You walk into a cheese shop-looking to impress a date or to up the ante at a dinner party-and you find yourself looking at 50-plus varieties with names like Bonde D'Antan, Taleggio, and Tomme de Savoie. Head spinning, you eventually just grab something you've never heard of or just leave.
Adam Engle, the head cheesemonger of the Wine Source's cheese shop, hopes to improve that experience. "Cheese is pretty daunting, kind of overwhelming," he says. "I think that's what we're trying to do here . . . [instead of,] 'Hey, I'm going to buy these fancy cheeses.' It's [more] about what you're tasting. I want [you] to be happy with what you're taking home." It's similar to how Max's Taphouse demystifies its obscure beers by offering a taste before going all in.
"When I started at [Whole Foods]," Engle continues, "I had no interest in cheese. Then I began to taste a lot more cheeses, I began to take notes, [do] a lot of reading, and then I just got obsessed, and I was like, 'I really wanna do this right.'"
Doing it right led to trips overseas-the cost shared by Engle and Wells-to feed that obsession. He spent a week in a coveted internship with world-renowned London cheese shop Neal's Yard Dairy, an opportunity afforded to only one or two mongers a year. There, he "was given a brief 30-minute tour and then immediately caring for the cheeses that needed it, checking in orders, washing washed-rind cheese, and so on. It is highly unlikely that it will get any better or more intense."
A two-week jaunt through France visiting cheese-makers and learning their methods left him amazed at just how important it was to work with small-batch creameries, now the focus of the shop. "I was able to see the tiniest producer, a cooperative, and a cheese factory. Seeing three very different ways of making cheese was a very big eye-opening experience."
He carried that philosophy back to Baltimore. "We're trying to work with farms that are either farmsteads, artisanal, or very small cooperatives," he says. "I actually like to know where my cheeses are coming from. And these cheese-makers are working really hard. A lot of them only get vacation a couple weeks, when they don't have any milk, so I'd like to show their cheeses at the best they can possibly be."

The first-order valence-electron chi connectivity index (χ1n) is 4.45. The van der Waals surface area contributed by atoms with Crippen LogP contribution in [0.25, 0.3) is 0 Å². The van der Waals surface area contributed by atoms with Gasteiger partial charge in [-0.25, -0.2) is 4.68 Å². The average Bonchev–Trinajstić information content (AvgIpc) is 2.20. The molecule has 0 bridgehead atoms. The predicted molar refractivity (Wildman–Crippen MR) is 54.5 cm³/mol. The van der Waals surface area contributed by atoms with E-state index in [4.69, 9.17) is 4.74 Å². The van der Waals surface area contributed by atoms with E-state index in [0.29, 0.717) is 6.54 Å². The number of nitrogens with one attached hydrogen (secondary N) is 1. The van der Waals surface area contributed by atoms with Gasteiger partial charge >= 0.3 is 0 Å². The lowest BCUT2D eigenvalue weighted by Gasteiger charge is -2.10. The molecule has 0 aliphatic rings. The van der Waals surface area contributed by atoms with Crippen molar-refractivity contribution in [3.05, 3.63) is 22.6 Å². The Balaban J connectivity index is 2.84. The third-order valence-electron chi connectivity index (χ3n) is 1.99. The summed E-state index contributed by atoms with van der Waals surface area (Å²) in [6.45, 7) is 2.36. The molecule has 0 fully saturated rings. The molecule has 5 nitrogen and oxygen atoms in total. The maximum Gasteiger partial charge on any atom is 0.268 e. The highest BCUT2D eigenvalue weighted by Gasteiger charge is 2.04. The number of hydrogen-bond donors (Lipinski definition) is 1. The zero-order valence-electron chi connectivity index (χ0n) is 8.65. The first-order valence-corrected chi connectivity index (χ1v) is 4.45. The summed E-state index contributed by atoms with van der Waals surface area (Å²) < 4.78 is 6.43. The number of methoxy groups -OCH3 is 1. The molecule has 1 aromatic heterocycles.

On a recent visit to the Wine Source, Engle's attention to detail was on full display. He took us into the back, to two large refrigerators full of various aging cheeses and a large board cataloging which are ready to go, not quite, or still aging. It isn't long before he's eagerly opening the doors to check the goods.
"When they come in, they're often really tacky, and the rinds will be slippery and won't be set all the way," he says. "By unwrapping them, it dries out the rinds and then every day, we'll look to see what kind of condition they are in and flip them if they need to be."
Excitedly picking up and checking a couple rinds, he finishes his thought. "The flipping allows for the paste to come in even, so you have a cream line on the outside and a paste that's even throughout."
He also makes clear there's a lot of work to ensure the cheese doesn't take on any plastic flavor after it's cut and wrapped. Up to 8 pounds of cheese per week is scraped or cut off and thrown out to guarantee the customer goes home with the best flavor possible.
Engle says regulars are slowly becoming more comfortable talking cheese. "People are becoming a lot more relaxed about it," he says. "There are a lot of great interactions every day . . . It went from not talking to anyone to talking to everyone. It's almost weird not to interact with a customer [at this point]."
And, as if abruptly reminded of just how good he's got it, with a semi-guilty smile creeping across his face, he says "It's a pretty great job, really exciting, and I couldn't ask for much better than tasting cheese all day."